Fred Whittle recently sent a question to Seabrook Island Birds. He asked, “Are Red Knots at North Beach now? Thought I saw them on Sunday afternoon.”
The quick answer is yes. Mark Andrews recently reported 300 birds at the end of North Beach. That leads people who like birds to a host of other questions. First and foremost, “Why are they here?” Instinct drives much bird behavior. The hard-wired drive to migrate makes birds leave the far north long before conditions become untenable for life. Some but not all of the eastern race of Red Knots, Calidris canutus rufa, migrate from the Central Canadian Arctic to Tierra del Fuego at the southern tip of South America. With studies being done by scientists and observations like birders on Seabrook Island, much has been learned about Red Knot migration habits and much more still needs to be discovered. Knots spend winter in four regions:
- Southern coast of S. America, mainly Tierra del Fuego
- Northern coast of S. America, mainly Maranhão
- Western Gulf of Mexico, mainly the Laguna Madre
- Southeast U.S./Caribbean, mainly FL to NC
Evolution created these four regions as ways to protect the populations. Each location offers advantages and disadvantages—e.g. long or short distance to travel low or high parasite exposure. Unfortunately, a evolutionary new risk has arisen in these ancestral wintering grounds—humans. Development along the migratory route and probably climate change stress the migrants.
The work being done by SCDNR, University Of South Carolina’s Senner Lab, and our local birders strive to understand if the same birds each year hang around South Carolina or are they stopping here on their way to Florida or farther south. We do know that the numbers of Red Knots slowly increase as the season passes into spring. We do know that many of our birds spend time in Florida and when they arrive here, they may stay several weeks of even months before flying on to either New Jersey’s Delaware Bay or directly to the southern tip of the Hudson Bay.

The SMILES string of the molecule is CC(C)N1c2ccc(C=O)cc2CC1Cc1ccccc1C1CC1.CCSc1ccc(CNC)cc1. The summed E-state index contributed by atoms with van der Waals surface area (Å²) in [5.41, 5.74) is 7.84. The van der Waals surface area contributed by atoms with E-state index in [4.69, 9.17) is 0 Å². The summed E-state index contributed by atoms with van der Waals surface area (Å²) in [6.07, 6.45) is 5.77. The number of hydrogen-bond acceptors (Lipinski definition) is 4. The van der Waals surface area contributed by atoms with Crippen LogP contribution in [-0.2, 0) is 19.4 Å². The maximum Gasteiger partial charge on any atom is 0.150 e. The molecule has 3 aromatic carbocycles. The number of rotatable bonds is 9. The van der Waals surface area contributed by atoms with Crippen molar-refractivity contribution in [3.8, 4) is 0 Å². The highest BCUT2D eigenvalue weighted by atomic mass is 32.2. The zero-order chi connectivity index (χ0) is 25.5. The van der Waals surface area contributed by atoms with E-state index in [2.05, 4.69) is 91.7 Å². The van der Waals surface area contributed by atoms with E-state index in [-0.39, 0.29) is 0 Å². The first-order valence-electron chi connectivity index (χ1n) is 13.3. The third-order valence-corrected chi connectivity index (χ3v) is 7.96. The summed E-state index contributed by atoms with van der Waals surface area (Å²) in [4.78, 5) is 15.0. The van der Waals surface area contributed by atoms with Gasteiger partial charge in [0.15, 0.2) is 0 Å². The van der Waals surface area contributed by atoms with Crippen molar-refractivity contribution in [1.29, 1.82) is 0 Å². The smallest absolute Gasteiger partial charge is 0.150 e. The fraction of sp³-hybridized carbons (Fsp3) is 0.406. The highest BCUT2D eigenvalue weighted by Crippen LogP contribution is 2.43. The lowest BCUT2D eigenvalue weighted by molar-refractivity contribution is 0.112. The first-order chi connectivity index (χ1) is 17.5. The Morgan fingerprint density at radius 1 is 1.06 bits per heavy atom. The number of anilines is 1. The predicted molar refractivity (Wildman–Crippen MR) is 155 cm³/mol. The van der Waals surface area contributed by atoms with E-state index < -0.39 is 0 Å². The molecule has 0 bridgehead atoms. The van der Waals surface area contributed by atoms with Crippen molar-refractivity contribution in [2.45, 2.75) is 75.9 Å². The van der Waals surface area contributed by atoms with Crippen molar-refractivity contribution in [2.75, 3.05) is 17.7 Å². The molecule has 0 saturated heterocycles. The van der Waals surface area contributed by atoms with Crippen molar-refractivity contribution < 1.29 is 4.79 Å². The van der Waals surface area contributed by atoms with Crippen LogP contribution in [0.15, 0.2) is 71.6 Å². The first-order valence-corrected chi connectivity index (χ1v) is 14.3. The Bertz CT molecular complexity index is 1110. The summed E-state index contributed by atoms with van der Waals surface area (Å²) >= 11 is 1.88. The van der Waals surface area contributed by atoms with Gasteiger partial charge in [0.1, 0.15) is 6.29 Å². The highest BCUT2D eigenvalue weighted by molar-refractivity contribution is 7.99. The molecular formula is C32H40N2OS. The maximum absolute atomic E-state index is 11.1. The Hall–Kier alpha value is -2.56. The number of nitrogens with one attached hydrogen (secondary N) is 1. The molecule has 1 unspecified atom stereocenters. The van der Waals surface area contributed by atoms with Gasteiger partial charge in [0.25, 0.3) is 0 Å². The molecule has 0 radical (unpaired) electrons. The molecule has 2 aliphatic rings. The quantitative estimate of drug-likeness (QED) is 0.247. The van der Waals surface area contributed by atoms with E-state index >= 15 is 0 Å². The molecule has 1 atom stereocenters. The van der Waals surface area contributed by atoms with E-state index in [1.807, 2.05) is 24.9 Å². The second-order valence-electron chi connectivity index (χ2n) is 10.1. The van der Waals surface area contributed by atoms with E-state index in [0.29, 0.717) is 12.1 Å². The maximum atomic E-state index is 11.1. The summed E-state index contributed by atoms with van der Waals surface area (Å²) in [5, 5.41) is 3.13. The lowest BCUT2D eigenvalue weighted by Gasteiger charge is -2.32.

In May, birds with flags indicating that they were banded in South America show up on Seabrook Island. They join up with the birds already here before they all depart sometime before Memorial Day.
For all these birds, the arc along the South Carolina coast provides a critically important stopping area where they can pack on the fat before tackling the long flight to the Arctic and the arduous task of raising the next generation.
When you see people out on the beach taking pictures, recognize that the photographers want far more than pretty picture, they want clear images of the tiny flags on the bird’s legs. Once scientists receive these flag codes, the scientists can start to build a better understanding of the migratory patterns of the Red Knots.
When you are on the beach, remember, “Share the beach – give them space!” If you have questions or are interested to learn more about the SIB Shorebird Steward team, please send and email to: firstname.lastname@example.org or complete this form.